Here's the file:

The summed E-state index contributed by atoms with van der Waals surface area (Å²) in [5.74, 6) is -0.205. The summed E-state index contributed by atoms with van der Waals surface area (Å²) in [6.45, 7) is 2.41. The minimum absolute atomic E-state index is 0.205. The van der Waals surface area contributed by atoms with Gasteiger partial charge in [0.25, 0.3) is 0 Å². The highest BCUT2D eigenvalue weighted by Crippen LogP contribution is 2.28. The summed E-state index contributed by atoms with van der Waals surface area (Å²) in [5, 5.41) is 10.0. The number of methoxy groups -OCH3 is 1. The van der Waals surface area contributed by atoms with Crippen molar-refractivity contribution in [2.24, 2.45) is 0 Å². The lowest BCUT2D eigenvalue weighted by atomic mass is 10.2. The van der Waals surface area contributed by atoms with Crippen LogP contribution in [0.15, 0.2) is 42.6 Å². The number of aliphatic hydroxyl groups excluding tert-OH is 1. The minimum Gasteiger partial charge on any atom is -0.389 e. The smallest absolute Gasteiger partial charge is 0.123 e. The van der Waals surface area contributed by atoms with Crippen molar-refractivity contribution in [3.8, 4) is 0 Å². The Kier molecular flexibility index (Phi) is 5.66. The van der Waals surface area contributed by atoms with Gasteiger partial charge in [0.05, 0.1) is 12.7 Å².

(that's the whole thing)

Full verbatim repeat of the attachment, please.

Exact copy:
The summed E-state index contributed by atoms with van der Waals surface area (Å²) in [5.74, 6) is -0.205. The summed E-state index contributed by atoms with van der Waals surface area (Å²) in [6.45, 7) is 2.41. The minimum absolute atomic E-state index is 0.205. The van der Waals surface area contributed by atoms with Gasteiger partial charge in [0.25, 0.3) is 0 Å². The highest BCUT2D eigenvalue weighted by Crippen LogP contribution is 2.28. The summed E-state index contributed by atoms with van der Waals surface area (Å²) in [5, 5.41) is 10.0. The number of methoxy groups -OCH3 is 1. The van der Waals surface area contributed by atoms with Crippen molar-refractivity contribution in [2.24, 2.45) is 0 Å². The lowest BCUT2D eigenvalue weighted by atomic mass is 10.2. The van der Waals surface area contributed by atoms with Crippen LogP contribution in [0.15, 0.2) is 42.6 Å². The number of aliphatic hydroxyl groups excluding tert-OH is 1. The minimum Gasteiger partial charge on any atom is -0.389 e. The smallest absolute Gasteiger partial charge is 0.123 e. The van der Waals surface area contributed by atoms with Crippen molar-refractivity contribution in [3.8, 4) is 0 Å². The Kier molecular flexibility index (Phi) is 5.66. The van der Waals surface area contributed by atoms with Gasteiger partial charge in [0.05, 0.1) is 12.7 Å².